News Scan for May 02, 2017

Liberian illness cluster grows
;
Zika in dead infants
;
CRISPR bacteria detection

Second Monrovia death reported in unexplained Liberia illness cluster

Health officials in Liberia have reported a second death in Monrovia linked to an unexplained illness cluster in people who attended the funeral of a religious leader in Greenville, located about 4 hours' drive south of the country's capital in Sinoe County, according to local media reports.

Frances Kateh, MD, Liberia's deputy health minister and chief medical officer, told the Monrovia-based Daily Observer that the latest death raises the cluster's fatality count to 12. The new case raises the overall cluster total to 21. He said tests have repeatedly ruled out Ebola and Lassa fever.

A media report from Liberia News Agency (LINA) yesterday said the second Monrovia death involved a female contact of a man who also died after returning from Greenville. The report did not say if the woman had also traveled to Greenville, so it's unclear if her illness represents a secondary case from an infectious cause.

Tarik Jasarevic, a spokesman with the World Health Organization (WHO), told CIDRAP News today that a field investigation team lead by Liberia's health ministry but supported by the US Centers for Disease Control and Prevention and the WHO is still trying to determine of the cluster is related to ingestion of contaminated food or drinks served at funeral events in Greenville around Apr 22.

He added that investigators are also exploring if any contaminated food or drinks were taken to other locations by any funeral participants.

"Other possible causes of this cluster are not being ruled out at this stage, and so the investigation continues to follow all leads, including collecting specimen for full range of bacteriological, virological, and toxicological analysis," Jasarevic said.
May 2 Daily Observer story
May 1 LINA story

 

Postmortem findings on 7 Zika infants show microcephaly, other issues

In a study yesterday in Emerging Infectious Diseases, results of postmortem examinations of seven babies born in Ceara, Brazil, highlight microcephaly and other major defects. The babies were likely exposed to Zika virus through their mothers during the first trimester of pregnancy in early 2015.

The babies died 30 minutes to 6 days after delivery, and cerebrospinal fluid tested positive for Zika virus. Only one of the seven neonates suffered from intrauterine gross restriction, but six had low brain weight for their gestational age.

Six of the babies also had obvious microcephaly, and all had several neurologic malformations, including calcifications in the brain stem and thinning of the parenchyma.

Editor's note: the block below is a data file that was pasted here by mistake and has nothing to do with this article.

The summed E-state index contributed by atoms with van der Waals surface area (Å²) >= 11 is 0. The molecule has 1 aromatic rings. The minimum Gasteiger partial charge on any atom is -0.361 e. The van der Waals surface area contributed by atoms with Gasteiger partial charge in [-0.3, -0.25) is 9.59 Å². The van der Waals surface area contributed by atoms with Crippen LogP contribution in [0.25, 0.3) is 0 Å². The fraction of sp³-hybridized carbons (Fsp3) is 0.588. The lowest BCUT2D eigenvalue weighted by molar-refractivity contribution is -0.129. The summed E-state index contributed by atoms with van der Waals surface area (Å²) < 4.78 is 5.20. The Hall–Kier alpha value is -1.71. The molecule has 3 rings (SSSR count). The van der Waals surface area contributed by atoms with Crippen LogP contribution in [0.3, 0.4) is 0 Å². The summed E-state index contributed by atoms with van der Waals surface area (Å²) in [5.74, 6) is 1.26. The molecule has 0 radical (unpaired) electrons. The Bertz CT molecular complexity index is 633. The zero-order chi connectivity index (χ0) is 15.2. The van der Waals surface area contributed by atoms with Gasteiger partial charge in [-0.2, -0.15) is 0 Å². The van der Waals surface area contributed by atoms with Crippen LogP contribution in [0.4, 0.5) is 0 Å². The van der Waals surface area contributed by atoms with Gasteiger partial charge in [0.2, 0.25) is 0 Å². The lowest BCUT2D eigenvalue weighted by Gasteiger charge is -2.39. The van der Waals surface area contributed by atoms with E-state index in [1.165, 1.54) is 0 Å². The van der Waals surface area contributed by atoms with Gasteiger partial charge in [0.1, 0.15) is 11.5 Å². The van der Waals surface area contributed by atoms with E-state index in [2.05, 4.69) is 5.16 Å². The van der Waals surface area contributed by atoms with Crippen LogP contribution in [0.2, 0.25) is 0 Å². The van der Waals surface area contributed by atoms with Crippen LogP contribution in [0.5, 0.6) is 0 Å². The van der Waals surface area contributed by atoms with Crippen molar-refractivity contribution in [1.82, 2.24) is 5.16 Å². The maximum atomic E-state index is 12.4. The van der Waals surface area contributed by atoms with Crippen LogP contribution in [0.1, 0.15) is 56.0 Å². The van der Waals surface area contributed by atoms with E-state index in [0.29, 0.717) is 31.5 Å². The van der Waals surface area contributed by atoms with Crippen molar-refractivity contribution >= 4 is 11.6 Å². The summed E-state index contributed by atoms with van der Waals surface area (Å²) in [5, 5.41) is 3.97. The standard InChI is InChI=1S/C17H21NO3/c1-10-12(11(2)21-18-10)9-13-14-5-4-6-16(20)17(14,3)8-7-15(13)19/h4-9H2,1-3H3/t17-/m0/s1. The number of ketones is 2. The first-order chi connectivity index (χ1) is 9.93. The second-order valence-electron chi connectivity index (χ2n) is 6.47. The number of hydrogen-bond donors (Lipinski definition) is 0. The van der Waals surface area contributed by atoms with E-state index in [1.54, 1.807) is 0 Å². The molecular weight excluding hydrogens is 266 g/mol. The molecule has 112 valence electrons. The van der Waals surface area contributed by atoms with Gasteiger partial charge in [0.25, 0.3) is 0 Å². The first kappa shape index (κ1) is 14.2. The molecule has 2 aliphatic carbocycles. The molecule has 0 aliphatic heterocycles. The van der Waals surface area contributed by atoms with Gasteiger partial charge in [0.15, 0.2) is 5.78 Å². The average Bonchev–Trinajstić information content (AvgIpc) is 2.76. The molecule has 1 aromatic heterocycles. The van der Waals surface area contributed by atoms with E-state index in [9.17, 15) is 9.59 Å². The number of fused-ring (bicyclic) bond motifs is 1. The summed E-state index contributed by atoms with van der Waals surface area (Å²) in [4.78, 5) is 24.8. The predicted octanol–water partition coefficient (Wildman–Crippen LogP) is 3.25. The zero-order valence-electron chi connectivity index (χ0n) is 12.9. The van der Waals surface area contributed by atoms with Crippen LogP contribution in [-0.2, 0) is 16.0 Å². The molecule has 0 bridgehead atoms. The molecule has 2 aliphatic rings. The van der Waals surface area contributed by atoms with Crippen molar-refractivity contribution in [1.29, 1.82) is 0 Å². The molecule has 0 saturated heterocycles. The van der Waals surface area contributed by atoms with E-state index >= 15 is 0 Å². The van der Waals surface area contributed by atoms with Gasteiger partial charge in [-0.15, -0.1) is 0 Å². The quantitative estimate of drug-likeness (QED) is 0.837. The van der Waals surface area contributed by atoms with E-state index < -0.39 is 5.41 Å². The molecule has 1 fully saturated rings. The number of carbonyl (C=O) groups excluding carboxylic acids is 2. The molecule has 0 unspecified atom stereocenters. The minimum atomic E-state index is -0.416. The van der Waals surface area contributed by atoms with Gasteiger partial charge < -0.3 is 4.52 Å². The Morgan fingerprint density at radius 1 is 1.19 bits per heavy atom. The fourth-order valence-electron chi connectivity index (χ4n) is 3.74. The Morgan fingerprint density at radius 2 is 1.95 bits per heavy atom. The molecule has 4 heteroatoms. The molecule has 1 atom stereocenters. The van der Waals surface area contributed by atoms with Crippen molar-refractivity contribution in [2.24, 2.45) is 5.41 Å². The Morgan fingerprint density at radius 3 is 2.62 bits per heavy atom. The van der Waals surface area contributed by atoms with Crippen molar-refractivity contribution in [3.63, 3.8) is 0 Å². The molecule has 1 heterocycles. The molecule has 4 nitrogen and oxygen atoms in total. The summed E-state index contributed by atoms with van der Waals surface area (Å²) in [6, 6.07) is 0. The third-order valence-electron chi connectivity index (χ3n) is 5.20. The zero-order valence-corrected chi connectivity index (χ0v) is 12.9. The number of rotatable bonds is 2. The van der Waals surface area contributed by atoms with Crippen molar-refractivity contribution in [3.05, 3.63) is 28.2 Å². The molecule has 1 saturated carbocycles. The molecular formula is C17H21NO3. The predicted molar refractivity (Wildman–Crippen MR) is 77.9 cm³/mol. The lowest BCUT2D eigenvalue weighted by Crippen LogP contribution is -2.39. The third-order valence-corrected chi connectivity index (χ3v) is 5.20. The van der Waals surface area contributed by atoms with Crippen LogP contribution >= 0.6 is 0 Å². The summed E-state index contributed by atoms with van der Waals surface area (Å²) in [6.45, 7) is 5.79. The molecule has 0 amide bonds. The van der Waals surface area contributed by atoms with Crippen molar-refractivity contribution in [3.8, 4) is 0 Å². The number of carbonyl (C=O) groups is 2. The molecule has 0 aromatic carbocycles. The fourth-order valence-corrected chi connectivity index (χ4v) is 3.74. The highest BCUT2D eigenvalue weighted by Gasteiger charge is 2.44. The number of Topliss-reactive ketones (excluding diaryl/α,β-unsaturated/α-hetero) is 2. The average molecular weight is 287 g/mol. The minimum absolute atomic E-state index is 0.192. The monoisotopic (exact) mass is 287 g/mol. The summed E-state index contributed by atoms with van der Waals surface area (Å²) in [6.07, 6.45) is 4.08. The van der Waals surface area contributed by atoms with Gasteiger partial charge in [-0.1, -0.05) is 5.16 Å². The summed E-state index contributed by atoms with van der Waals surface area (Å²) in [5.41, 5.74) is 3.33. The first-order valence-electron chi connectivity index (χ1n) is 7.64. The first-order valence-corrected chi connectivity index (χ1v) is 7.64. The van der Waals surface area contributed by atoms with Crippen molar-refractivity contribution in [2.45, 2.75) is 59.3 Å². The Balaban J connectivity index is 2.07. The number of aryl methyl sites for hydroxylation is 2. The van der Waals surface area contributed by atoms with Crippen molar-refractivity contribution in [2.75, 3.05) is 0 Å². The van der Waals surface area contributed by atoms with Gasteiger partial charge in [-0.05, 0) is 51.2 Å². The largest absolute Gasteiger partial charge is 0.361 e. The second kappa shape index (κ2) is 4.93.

Besides brain malformations, all seven neonates had pulmonary hypoplasia, and several had small lungs for their respective gestation ages. The authors concluded that the lungs were damaged when the central nervous system was attacked by the Zika virus.

"In addition, variable liver damage, a finding commonly seen with infection by other flaviviruses, was found in these neonates," the authors concluded.
May 1 Emerg Infect Dis study

 

Pathogenic bacteria identified in Germany using DIY CRISPR kit

The European Centre for Disease Prevention and Control (ECDC) said that in March of this year, Germany reported the detection of pathogenic organisms in a do-it yourself Bacterial Gene Engineering CRISPR Kit. Some of the organisms were antibiotic-resistant.

"The kit is sold over the Internet, targeting non-professional microbiology hobbyists. The detection of the pathogenic microorganisms was made as part of the control implemented by local health and food safety authorities," the ECDC report said. The kit was labeled safe for at-home use.

The genome editing kit is manufactured in the United States, and the ECDC said it does not suspect to be in wide use in Germany or elsewhere in Europe.

"The risk of infection by the contaminating strains in the kit is low for the users of the kit, assuming that they are healthy," the ECDC concluded. "The contribution of the kit to the burden of antimicrobial resistance in the EU/EEA population and environment is marginal and the risk associated with the kits is considered very low."
Apr 29 ECDC report

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